SAN DIEGO (KGTV) -- Armed private security guards - and others with nonlethal ways to defend themselves - could soon patrol iconic San Diego locations like Balboa Park and the downtown Central Library.
The city of San Diego is officially seeking proposals from security firms that would authorize armed or enhanced safety personnel outside more than 50 places, including community parks, skate parks, and library branches. The guards could either carry guns or non-lethal weapons, such as mace or hand restraints, depending on the arrangement.
The city currently has very few armed guards - mostly stationed around public bathrooms downtown.
A firm called Able Patrol and Guard patrols city parks and libraries, However, those guards are unarmed and essentially observe and report. The change comes after guards reported being threatened, spit on, and harassed, namely by a growing homeless population outside the Central Library.
The city is now aiming to increase their ability to defend themselves. The details emerged under a new city request for proposals obtained by 10News. The document says guards are still required to defer to police unless the situation calls for self-defense.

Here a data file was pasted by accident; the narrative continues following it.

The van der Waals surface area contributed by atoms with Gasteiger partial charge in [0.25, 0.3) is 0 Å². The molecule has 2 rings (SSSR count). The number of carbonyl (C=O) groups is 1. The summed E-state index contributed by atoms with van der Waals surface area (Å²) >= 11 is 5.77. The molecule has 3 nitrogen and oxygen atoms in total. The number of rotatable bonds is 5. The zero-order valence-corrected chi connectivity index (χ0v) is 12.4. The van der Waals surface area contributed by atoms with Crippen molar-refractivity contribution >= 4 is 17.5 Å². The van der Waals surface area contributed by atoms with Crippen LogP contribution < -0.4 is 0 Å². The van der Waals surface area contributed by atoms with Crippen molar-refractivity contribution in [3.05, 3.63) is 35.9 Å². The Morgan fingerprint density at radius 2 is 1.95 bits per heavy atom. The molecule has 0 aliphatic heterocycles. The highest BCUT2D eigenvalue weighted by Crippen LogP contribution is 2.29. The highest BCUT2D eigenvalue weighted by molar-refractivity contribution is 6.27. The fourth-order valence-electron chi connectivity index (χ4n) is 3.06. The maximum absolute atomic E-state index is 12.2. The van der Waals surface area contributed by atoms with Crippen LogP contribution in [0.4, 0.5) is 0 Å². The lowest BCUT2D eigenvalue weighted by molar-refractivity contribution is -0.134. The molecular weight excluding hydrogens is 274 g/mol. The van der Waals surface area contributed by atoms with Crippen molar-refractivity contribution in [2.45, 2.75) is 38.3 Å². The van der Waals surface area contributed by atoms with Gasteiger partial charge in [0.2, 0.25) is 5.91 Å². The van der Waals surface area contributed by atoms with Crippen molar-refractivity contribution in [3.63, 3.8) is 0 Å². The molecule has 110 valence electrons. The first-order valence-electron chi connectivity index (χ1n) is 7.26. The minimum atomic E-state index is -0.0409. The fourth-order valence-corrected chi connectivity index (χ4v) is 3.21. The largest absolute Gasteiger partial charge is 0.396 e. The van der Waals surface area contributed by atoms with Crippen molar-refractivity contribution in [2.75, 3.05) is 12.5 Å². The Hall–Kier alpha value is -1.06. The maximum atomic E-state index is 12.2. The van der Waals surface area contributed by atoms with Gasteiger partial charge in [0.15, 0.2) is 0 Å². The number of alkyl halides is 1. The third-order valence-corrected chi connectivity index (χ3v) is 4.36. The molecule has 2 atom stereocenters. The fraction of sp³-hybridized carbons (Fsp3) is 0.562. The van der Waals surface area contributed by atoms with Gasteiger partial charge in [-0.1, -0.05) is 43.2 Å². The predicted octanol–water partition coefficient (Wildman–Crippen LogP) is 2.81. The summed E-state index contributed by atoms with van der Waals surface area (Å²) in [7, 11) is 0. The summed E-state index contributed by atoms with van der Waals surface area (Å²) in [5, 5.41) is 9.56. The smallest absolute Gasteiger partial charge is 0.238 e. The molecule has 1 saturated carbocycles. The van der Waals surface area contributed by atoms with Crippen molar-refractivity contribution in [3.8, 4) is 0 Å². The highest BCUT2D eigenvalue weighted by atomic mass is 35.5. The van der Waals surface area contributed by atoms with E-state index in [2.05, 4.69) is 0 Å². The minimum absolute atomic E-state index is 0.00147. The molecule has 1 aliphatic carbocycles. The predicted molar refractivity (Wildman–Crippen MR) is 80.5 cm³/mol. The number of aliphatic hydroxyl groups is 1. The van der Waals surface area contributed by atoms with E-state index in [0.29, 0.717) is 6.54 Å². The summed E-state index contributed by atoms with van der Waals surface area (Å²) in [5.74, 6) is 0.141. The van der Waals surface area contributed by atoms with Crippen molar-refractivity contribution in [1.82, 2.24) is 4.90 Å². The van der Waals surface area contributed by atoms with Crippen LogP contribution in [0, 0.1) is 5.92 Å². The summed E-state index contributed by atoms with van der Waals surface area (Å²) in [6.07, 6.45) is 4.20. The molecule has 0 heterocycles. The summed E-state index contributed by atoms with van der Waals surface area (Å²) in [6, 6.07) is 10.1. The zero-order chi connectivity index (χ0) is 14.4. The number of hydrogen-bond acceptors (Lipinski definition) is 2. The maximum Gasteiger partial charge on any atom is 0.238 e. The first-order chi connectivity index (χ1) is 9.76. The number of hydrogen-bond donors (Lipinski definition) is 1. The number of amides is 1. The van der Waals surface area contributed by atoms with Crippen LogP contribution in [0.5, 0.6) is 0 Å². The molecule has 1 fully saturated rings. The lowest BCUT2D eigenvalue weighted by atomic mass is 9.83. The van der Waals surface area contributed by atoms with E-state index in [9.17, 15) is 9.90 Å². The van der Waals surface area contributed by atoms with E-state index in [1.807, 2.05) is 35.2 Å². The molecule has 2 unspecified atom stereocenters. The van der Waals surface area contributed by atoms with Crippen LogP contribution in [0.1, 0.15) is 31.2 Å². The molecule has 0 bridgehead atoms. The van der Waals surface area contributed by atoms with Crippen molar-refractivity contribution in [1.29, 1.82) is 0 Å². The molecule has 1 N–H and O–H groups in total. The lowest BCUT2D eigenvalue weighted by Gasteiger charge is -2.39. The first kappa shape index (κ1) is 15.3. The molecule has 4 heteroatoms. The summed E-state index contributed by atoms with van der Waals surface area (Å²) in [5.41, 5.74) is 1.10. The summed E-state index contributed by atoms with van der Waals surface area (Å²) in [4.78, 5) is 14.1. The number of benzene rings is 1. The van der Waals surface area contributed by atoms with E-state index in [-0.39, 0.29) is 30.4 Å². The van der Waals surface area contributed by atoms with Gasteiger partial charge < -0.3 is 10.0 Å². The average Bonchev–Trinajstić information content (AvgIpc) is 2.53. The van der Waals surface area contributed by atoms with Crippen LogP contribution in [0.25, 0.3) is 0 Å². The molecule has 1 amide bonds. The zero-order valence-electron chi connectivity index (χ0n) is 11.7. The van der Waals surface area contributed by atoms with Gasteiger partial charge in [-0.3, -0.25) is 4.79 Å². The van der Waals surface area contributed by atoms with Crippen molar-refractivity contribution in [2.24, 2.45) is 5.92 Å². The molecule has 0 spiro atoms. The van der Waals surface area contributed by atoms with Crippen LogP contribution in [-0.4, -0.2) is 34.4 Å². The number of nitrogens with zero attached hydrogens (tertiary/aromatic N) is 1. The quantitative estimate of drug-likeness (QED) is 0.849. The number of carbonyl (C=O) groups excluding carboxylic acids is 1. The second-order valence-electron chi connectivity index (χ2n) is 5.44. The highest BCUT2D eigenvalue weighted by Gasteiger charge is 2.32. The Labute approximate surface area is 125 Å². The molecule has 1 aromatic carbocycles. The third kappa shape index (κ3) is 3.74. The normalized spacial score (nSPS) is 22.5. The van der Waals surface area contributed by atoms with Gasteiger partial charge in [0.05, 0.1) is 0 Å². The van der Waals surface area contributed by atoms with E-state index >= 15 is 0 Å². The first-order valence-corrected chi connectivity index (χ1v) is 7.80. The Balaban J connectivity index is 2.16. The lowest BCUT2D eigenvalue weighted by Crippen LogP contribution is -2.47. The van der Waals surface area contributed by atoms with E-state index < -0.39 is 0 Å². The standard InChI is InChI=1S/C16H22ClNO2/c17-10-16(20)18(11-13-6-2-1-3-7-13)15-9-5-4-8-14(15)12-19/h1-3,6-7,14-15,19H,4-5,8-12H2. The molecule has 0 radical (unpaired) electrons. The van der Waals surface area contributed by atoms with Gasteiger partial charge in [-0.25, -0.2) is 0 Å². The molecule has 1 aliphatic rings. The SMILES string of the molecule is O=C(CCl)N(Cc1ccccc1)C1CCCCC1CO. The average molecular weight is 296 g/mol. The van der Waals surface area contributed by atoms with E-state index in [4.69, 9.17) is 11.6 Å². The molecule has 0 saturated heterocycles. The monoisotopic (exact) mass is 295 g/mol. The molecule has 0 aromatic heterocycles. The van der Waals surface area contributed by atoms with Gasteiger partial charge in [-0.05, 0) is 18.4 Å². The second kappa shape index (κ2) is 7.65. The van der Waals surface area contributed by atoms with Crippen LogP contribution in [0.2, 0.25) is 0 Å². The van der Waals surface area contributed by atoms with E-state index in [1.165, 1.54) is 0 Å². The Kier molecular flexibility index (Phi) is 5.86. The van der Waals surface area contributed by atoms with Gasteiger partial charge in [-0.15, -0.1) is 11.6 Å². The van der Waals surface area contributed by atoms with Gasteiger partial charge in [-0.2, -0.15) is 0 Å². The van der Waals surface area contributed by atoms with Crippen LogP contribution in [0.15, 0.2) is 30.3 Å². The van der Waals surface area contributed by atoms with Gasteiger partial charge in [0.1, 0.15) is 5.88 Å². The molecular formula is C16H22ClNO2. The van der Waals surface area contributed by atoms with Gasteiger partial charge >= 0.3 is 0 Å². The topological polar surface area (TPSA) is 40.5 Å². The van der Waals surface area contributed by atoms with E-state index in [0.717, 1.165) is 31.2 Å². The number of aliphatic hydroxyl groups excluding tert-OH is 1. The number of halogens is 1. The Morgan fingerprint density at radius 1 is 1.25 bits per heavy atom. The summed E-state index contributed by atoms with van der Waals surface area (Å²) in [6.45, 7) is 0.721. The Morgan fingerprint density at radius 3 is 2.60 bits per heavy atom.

“Reasonable force is to be used only if Guards are physically threatened or if they feel another person’s safety is in jeopardy,” the document says. “If necessary, Guards are to call the San Diego Police for assistance.”
The document says guards who carry guns must have permanent licenses from the state of California and five years experience in the sector. They can also qualify with substitutes such as two years of military experience or two years as a police officer.
"The City is releasing a comprehensive RFP that allows the City to potentially utilize a variety of security services should the need arise," city spokesman Tim Graham said in a statement. "The goal of the RFP is to provide the proper level of security for City facilities as determined by City departments."
Graham said a San Diego Police expert reviewed the document for technical soundness. He said the police chief would always be notified in the event of armed security dispatched.
The city is seeking responses by Sept. 7.
Mayor Kevin Faulconer was not available for an interview. The San Diego Police Department and The San Diego Police Officers Association declined to comment.